The first half of the novel deals with a particular failure of capitalism in the United States. A twelve-member family emigrates from Lithuania in Europe to Chicago, the USA, with a hope of living a better life. They imagine a life that would be free of economic hardships. However, irony is the best word to define what the family faces in a foreign land. Upon their arrival they face the problem of language barrier. At the beginning of chapter four, Sinclair tells us how Jurgis, the main character, is treated by the boss in one of the industries in Chicago. He curses Jurgis using discriminative and abusing words. However, since Jurgis is not familiar with English, he follows the boss who shows him a place where he was to put his street clothes. He is told to change into his working clothes and start the job immediately. The job is what one could get shocked to hear. He is to ensure that a mass of carcasses in the streets are swept into a trap that is miles away and the trap closed.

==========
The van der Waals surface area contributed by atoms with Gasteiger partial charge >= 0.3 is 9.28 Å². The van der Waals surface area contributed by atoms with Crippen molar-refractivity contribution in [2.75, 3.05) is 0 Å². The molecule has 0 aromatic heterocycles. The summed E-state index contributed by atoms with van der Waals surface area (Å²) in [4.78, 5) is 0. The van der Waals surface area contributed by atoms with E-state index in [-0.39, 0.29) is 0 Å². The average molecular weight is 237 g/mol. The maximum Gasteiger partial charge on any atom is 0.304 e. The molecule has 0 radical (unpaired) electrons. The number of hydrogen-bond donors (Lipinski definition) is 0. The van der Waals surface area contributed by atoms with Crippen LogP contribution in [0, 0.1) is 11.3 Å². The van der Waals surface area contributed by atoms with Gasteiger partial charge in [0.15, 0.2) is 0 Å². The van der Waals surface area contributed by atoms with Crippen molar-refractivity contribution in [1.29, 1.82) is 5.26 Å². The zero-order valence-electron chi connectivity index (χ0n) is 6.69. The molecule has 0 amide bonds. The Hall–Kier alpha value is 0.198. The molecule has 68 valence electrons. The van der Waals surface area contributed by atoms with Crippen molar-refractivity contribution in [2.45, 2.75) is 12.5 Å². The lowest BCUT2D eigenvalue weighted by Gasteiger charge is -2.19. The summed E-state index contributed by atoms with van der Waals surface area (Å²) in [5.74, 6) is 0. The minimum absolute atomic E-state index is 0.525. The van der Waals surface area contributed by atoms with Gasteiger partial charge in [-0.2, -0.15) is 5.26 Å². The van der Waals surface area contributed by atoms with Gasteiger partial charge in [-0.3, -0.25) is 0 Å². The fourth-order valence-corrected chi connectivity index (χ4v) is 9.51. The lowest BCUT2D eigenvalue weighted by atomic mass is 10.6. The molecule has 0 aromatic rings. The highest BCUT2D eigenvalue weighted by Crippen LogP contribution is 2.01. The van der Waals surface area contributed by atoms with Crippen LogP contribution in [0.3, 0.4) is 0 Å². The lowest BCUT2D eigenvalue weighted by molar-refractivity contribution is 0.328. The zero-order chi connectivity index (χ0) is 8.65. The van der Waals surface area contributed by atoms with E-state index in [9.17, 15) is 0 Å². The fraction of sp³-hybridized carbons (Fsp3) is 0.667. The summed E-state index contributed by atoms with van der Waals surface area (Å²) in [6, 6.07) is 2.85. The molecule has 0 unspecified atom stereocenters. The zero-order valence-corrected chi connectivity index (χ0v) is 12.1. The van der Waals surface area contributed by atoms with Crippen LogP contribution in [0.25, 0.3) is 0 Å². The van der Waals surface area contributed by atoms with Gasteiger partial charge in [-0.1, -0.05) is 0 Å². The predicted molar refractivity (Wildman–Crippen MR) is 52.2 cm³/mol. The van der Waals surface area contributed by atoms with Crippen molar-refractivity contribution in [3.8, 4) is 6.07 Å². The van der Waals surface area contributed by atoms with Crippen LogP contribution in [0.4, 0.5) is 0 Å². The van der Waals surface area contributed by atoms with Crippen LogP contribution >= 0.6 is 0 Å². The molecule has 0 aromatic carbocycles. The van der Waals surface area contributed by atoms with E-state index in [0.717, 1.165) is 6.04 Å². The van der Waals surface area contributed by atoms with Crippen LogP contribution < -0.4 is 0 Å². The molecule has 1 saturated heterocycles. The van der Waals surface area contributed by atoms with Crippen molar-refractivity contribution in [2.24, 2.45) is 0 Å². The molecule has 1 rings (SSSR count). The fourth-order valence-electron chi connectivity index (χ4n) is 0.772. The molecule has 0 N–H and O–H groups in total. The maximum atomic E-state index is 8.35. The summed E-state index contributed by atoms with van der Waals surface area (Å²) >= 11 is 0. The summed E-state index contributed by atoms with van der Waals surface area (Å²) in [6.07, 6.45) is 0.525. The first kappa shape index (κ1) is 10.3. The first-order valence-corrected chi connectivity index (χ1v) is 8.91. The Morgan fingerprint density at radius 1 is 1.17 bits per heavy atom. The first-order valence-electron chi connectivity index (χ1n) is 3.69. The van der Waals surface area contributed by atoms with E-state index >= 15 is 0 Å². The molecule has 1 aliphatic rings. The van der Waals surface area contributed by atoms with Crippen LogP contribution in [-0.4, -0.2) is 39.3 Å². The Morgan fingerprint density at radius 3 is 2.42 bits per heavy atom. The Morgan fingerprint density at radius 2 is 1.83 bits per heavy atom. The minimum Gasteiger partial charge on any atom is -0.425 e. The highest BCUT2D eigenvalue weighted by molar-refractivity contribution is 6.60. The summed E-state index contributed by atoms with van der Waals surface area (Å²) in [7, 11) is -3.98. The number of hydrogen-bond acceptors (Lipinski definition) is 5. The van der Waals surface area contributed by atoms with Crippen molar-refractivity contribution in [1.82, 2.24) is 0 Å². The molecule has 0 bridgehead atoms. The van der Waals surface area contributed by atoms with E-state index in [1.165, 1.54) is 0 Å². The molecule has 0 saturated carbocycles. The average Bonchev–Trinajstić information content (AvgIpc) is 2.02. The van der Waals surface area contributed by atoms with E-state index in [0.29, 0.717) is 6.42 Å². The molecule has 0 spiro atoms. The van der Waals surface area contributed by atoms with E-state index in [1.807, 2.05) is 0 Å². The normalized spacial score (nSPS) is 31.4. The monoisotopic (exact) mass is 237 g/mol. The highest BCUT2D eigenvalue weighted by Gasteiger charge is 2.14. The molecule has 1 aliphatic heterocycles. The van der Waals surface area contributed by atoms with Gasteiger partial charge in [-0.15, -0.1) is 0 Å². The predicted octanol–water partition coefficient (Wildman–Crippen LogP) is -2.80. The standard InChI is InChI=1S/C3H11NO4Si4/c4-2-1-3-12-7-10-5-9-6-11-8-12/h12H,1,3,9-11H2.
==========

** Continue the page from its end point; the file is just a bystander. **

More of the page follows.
The immigrants had always believed in America as a place where hard work paid well, unlike in their country. They are made use of, humiliated, discriminated against, tortured, and destroyed. This is an illustration of capitalism in its purest form. The author relentlessly portrays that capitalism is to blame for the misfortunes faced by the immigrants.

The book was written when America was undergoing its industrial revolution. This is what compelled most of the outsiders to view the nation as a place full of opportunities for those who were prepared to work. People in the expected paradise did work hard but what they called their compensation was next to nothing. They were condemned to slave away under inhuman conditions and live in abject poverty. They were paid barely enough to make them survive for a day to ensure they do not, in any way, invest in other fields that may make them independent. An example is the woman who works in the laundry as part of another industry. She receives piles of clothes, most of which are very dirty, from the industry workers everyday. She is also harassed at her workplace by the same bosses who pay her meager wages. This is capitalism at its worst, both at the political, social, and economic level. Most of the industrial bosses employ totalitarianism in their methods of management to ensure absolute control and mistreatments of the ‘marked species’.